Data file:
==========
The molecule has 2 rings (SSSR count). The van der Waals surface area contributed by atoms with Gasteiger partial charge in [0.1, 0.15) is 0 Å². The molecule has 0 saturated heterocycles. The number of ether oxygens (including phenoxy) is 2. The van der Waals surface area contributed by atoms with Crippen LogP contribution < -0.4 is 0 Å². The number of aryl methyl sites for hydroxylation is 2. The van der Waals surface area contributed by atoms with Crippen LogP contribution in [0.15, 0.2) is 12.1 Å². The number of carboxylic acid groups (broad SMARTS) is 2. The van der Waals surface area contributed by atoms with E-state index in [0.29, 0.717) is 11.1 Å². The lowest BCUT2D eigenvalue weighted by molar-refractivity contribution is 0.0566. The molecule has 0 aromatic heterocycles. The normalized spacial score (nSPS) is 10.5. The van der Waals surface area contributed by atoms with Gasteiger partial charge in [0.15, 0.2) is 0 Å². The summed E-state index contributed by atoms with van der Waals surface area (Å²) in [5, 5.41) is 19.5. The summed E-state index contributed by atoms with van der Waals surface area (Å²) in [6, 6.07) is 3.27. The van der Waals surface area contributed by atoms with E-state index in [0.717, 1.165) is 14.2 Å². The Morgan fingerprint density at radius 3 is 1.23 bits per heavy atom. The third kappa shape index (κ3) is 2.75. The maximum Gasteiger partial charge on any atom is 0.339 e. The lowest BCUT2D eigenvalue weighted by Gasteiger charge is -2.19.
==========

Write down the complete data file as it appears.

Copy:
The molecule has 2 rings (SSSR count). The van der Waals surface area contributed by atoms with Gasteiger partial charge in [0.1, 0.15) is 0 Å². The molecule has 0 saturated heterocycles. The number of ether oxygens (including phenoxy) is 2. The van der Waals surface area contributed by atoms with Crippen LogP contribution < -0.4 is 0 Å². The number of aryl methyl sites for hydroxylation is 2. The van der Waals surface area contributed by atoms with Crippen LogP contribution in [0.15, 0.2) is 12.1 Å². The number of carboxylic acid groups (broad SMARTS) is 2. The van der Waals surface area contributed by atoms with E-state index in [0.29, 0.717) is 11.1 Å². The lowest BCUT2D eigenvalue weighted by molar-refractivity contribution is 0.0566. The molecule has 0 aromatic heterocycles. The normalized spacial score (nSPS) is 10.5. The van der Waals surface area contributed by atoms with Gasteiger partial charge in [0.15, 0.2) is 0 Å². The summed E-state index contributed by atoms with van der Waals surface area (Å²) in [5, 5.41) is 19.5. The summed E-state index contributed by atoms with van der Waals surface area (Å²) in [6, 6.07) is 3.27. The van der Waals surface area contributed by atoms with E-state index in [0.717, 1.165) is 14.2 Å². The Morgan fingerprint density at radius 3 is 1.23 bits per heavy atom. The third kappa shape index (κ3) is 2.75. The maximum Gasteiger partial charge on any atom is 0.339 e. The lowest BCUT2D eigenvalue weighted by Gasteiger charge is -2.19.